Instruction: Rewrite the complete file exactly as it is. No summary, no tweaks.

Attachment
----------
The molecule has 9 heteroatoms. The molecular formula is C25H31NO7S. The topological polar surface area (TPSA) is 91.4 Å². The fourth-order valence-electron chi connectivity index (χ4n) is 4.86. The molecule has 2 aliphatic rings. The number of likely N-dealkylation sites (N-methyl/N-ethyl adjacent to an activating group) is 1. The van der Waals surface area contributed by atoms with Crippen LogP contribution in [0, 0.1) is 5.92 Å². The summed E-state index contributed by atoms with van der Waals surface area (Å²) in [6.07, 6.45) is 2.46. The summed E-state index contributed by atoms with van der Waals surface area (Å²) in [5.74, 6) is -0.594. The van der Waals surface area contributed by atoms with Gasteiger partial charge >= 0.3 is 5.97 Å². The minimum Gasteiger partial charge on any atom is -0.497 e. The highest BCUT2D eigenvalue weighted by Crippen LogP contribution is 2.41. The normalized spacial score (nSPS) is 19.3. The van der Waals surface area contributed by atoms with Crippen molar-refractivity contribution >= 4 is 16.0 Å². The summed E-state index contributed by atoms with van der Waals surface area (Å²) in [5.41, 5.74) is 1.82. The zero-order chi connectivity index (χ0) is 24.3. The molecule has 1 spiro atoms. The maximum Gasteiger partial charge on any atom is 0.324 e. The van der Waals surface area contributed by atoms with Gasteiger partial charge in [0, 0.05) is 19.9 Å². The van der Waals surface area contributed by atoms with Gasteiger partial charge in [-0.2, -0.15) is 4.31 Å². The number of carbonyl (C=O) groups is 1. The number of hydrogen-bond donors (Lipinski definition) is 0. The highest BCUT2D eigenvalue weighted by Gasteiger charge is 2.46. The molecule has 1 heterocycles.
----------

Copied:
The molecule has 9 heteroatoms. The molecular formula is C25H31NO7S. The topological polar surface area (TPSA) is 91.4 Å². The fourth-order valence-electron chi connectivity index (χ4n) is 4.86. The molecule has 2 aliphatic rings. The number of likely N-dealkylation sites (N-methyl/N-ethyl adjacent to an activating group) is 1. The van der Waals surface area contributed by atoms with Crippen LogP contribution in [0, 0.1) is 5.92 Å². The summed E-state index contributed by atoms with van der Waals surface area (Å²) in [6.07, 6.45) is 2.46. The summed E-state index contributed by atoms with van der Waals surface area (Å²) in [5.74, 6) is -0.594. The van der Waals surface area contributed by atoms with Gasteiger partial charge >= 0.3 is 5.97 Å². The minimum Gasteiger partial charge on any atom is -0.497 e. The highest BCUT2D eigenvalue weighted by Crippen LogP contribution is 2.41. The normalized spacial score (nSPS) is 19.3. The van der Waals surface area contributed by atoms with Crippen molar-refractivity contribution >= 4 is 16.0 Å². The summed E-state index contributed by atoms with van der Waals surface area (Å²) in [5.41, 5.74) is 1.82. The zero-order chi connectivity index (χ0) is 24.3. The molecule has 1 spiro atoms. The maximum Gasteiger partial charge on any atom is 0.324 e. The van der Waals surface area contributed by atoms with Gasteiger partial charge in [0, 0.05) is 19.9 Å². The van der Waals surface area contributed by atoms with Gasteiger partial charge in [-0.2, -0.15) is 4.31 Å². The number of carbonyl (C=O) groups is 1. The number of hydrogen-bond donors (Lipinski definition) is 0. The highest BCUT2D eigenvalue weighted by Gasteiger charge is 2.46. The molecule has 1 heterocycles.